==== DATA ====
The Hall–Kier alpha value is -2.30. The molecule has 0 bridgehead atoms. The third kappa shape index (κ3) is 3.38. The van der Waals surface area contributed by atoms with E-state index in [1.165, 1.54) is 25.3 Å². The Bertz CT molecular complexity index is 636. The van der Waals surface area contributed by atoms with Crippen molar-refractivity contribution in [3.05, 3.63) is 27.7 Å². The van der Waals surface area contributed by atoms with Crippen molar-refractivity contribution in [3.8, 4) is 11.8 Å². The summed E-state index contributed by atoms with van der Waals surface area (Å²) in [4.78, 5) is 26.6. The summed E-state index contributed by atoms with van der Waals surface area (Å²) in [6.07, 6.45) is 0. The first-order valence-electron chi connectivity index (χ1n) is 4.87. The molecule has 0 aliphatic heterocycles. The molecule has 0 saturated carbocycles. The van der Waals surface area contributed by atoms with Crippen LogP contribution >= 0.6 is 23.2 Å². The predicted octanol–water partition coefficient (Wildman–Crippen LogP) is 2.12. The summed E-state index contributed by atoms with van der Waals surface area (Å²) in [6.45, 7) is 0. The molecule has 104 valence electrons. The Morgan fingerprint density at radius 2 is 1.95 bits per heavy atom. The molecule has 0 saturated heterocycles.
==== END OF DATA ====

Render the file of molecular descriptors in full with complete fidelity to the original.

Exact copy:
The Hall–Kier alpha value is -2.30. The molecule has 0 bridgehead atoms. The third kappa shape index (κ3) is 3.38. The van der Waals surface area contributed by atoms with E-state index in [1.165, 1.54) is 25.3 Å². The Bertz CT molecular complexity index is 636. The van der Waals surface area contributed by atoms with Crippen molar-refractivity contribution in [3.05, 3.63) is 27.7 Å². The van der Waals surface area contributed by atoms with Crippen molar-refractivity contribution in [3.8, 4) is 11.8 Å². The summed E-state index contributed by atoms with van der Waals surface area (Å²) in [4.78, 5) is 26.6. The summed E-state index contributed by atoms with van der Waals surface area (Å²) in [6.07, 6.45) is 0. The first-order valence-electron chi connectivity index (χ1n) is 4.87. The molecule has 0 aliphatic heterocycles. The molecule has 0 saturated carbocycles. The van der Waals surface area contributed by atoms with Crippen LogP contribution >= 0.6 is 23.2 Å². The predicted octanol–water partition coefficient (Wildman–Crippen LogP) is 2.12. The summed E-state index contributed by atoms with van der Waals surface area (Å²) in [6.45, 7) is 0. The molecule has 104 valence electrons. The Morgan fingerprint density at radius 2 is 1.95 bits per heavy atom. The molecule has 0 saturated heterocycles.